Neon, the second-lightest noble gas, has three stable isotopes and no long-lived radioactive isotopes. The stable isotopes, neon-20, neon-21, and neon-22, are present in a ratio of 9048 : 27 : 925 in the atmosphere and in varying compositions in other materials.
Neon is produced by both cosmic ray and nuclear processes in geologic materials. As a result, the neon system can provide a wealth of information about different processes. The proportion of the atmospheric component and these other components depends on the exposure and thermal histories of the material and on its chemical composition.
Cosmogenic neon comes primarily from spallation reactions caused by the interaction of cosmic radiation with elements heavier than neon. These reactions simply involve an energetic particle colliding with a heavy element and causing it to break into smaller pieces. These pieces are dominated by small particles such as protons, neutrons, and helium-3, but also include larger fragments such as neon isotopes. Cosmogenic neon accumulates in materials near the Earth's surface at a rate dependent on the cosmic radiation flux and on the properties of the material.
We are currently exploring the production and retention of cosmogenic neon in various phases through diffusion experiments, high altitude target experiments, and proton-irradiation experiments. We also have ongoing projects to analyze natural samples and compare the results to other systems and known geologic histories.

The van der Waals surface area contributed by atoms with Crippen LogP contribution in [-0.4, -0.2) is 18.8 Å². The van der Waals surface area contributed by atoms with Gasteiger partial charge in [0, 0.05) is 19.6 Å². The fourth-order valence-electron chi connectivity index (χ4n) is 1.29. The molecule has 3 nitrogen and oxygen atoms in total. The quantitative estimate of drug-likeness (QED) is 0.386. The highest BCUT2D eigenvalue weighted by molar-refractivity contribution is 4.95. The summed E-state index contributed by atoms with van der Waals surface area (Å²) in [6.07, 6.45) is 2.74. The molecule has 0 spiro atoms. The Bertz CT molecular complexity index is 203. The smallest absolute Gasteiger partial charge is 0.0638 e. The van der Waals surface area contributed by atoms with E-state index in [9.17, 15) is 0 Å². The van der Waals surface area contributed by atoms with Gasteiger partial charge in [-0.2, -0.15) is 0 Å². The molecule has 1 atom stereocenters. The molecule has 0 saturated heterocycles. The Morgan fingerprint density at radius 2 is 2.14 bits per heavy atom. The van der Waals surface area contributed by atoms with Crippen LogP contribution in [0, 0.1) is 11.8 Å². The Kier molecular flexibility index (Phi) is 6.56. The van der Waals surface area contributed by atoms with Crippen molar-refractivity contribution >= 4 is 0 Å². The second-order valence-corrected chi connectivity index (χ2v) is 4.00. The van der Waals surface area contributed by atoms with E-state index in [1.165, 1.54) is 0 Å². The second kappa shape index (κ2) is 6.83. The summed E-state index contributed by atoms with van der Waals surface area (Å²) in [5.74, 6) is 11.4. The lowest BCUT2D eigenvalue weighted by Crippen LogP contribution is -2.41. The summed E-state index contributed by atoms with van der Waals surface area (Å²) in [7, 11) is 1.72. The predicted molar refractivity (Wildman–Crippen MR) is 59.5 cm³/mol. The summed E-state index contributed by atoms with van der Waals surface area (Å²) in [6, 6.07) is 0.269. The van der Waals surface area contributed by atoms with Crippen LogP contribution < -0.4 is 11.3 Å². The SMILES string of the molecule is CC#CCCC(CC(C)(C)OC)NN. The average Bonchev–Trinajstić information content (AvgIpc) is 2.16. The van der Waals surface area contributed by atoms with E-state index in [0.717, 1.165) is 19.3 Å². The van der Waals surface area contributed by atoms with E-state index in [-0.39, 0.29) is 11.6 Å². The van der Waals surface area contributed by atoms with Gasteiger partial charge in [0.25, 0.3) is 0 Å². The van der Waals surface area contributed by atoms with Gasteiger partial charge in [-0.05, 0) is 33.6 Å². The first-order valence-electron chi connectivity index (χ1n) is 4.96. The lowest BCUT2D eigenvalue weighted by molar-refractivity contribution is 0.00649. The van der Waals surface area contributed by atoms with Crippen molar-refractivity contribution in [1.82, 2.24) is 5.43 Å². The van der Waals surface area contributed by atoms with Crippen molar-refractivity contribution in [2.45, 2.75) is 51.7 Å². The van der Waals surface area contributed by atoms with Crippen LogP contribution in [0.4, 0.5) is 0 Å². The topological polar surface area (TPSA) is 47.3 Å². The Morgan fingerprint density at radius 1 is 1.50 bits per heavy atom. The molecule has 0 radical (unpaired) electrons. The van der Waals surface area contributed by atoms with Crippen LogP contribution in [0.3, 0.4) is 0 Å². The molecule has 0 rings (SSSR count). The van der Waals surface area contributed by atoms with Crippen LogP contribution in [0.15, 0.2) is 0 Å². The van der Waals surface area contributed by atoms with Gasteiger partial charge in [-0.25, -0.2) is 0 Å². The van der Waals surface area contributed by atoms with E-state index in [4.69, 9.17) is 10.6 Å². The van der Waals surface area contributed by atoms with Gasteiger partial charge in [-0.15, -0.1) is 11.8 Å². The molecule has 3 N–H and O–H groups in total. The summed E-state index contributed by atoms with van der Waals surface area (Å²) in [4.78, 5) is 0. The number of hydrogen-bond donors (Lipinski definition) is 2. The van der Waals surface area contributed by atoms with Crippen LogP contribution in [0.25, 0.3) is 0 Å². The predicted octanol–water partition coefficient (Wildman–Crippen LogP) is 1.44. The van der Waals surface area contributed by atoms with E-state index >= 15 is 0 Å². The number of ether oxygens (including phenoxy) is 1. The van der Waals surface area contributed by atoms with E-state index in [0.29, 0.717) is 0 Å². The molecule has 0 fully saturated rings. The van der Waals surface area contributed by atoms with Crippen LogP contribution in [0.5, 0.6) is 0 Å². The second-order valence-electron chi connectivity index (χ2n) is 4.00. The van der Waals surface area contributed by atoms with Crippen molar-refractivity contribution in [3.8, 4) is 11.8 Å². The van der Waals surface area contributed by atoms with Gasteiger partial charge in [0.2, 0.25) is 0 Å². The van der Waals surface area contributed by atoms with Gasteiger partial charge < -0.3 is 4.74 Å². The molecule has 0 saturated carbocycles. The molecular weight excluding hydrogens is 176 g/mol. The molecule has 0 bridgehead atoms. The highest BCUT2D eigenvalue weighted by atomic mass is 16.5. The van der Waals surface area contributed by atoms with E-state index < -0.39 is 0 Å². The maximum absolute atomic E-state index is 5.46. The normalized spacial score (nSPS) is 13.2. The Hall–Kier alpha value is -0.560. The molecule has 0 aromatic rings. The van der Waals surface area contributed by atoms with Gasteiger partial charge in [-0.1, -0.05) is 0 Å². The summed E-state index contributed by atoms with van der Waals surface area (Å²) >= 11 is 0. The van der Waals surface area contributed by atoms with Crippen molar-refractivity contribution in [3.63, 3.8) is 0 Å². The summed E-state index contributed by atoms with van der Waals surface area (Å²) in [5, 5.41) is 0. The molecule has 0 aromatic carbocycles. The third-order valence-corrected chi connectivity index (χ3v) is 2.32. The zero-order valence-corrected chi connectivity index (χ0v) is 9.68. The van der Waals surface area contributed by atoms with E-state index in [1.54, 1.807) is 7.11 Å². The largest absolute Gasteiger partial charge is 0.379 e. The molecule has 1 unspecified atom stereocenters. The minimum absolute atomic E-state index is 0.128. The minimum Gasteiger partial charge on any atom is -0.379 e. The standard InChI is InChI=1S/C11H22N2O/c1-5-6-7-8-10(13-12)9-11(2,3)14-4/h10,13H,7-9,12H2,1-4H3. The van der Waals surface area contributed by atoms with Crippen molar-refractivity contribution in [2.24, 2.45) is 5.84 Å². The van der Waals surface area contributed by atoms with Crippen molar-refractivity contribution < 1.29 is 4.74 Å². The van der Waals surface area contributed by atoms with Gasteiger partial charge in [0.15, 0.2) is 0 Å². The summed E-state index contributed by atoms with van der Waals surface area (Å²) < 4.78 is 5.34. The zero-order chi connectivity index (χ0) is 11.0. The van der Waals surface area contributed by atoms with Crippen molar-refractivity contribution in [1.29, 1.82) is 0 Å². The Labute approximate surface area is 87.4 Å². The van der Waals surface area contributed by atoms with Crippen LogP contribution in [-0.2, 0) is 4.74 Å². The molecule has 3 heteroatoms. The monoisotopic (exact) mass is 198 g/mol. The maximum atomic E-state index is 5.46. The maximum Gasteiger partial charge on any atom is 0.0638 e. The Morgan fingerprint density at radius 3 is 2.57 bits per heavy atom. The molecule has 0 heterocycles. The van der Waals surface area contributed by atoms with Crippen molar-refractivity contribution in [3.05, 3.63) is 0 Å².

Nucleogenic neon is produced indirectly by radioactive decay. The radium-series, thorium-series, and actinium-series decay chains of uranium-238, thorium-232, and uranium-235, respectively, emit alpha particles while decaying to the stable lead isotopes lead-206, lead-208, and lead-207. Most of these alpha particles come to rest as helium-4. These decay chains are the basis for the well-known (U-Th)/He, (U-Th)/Pb, and U-series disequilibrium dating systems. A small proportion of the alpha particles react with other elements like oxygen and fluorine. Some of these reactions produce neon, predominantly the 18O(α,n)21Ne and 19F(α,n)22Ne reactions (confused by this notation?). The production rate and isotopic composition of nucleogenic neon depend on the composition of the material and the energies of the incident alpha particles, but they tend to be of the order of 10-8 per alpha particle. Neon produced in this way serves as a daughter product in the (U-Th)/Ne dating system.
Production rates of neon-21 and neon-22 are currently calculated using calculated reaction cross section and mineral stopping power data that has not been verified experimentally. We have used the Dynamitron linear accelerator at the University of Albany to implant alpha particles into synthetic targets in order to verify these calculations. We are also performing neon diffusion experiments to investigate retentivity of neon in target phases.
In addition, we have measured the (U-Th)/Ne ages of natural samples of known and unknown ages and thermal histories. In some phases, such as iron oxides, common lead contamination and low radiogenic lead concentrations preclude the use of the (U-Th)/Pb system, while low retentivity preclude the use of the (U-Th)/He system for dating even formation at low temperatures. Neon, however, appears to be retained in these phases, and we have used the (U-Th)/Ne system to date them successfully.